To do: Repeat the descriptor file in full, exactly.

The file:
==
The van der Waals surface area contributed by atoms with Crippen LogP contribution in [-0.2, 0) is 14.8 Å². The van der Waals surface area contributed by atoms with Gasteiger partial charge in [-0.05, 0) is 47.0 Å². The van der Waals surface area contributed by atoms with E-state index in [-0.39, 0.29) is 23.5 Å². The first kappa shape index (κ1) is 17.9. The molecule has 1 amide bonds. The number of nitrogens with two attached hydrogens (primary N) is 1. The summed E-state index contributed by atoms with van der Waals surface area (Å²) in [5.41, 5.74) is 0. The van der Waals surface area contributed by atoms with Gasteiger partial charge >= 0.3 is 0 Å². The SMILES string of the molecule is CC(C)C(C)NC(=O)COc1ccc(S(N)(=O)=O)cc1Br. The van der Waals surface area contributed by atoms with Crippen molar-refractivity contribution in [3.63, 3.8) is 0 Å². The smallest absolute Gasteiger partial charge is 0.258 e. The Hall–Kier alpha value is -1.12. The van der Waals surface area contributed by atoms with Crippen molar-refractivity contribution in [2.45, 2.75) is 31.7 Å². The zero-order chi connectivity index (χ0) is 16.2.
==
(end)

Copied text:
The van der Waals surface area contributed by atoms with Crippen LogP contribution in [-0.2, 0) is 14.8 Å². The van der Waals surface area contributed by atoms with Gasteiger partial charge in [-0.05, 0) is 47.0 Å². The van der Waals surface area contributed by atoms with E-state index in [-0.39, 0.29) is 23.5 Å². The first kappa shape index (κ1) is 17.9. The molecule has 1 amide bonds. The number of nitrogens with two attached hydrogens (primary N) is 1. The summed E-state index contributed by atoms with van der Waals surface area (Å²) in [5.41, 5.74) is 0. The van der Waals surface area contributed by atoms with Gasteiger partial charge >= 0.3 is 0 Å². The SMILES string of the molecule is CC(C)C(C)NC(=O)COc1ccc(S(N)(=O)=O)cc1Br. The van der Waals surface area contributed by atoms with Crippen molar-refractivity contribution in [3.63, 3.8) is 0 Å². The smallest absolute Gasteiger partial charge is 0.258 e. The Hall–Kier alpha value is -1.12. The van der Waals surface area contributed by atoms with Crippen molar-refractivity contribution in [2.45, 2.75) is 31.7 Å². The zero-order chi connectivity index (χ0) is 16.2.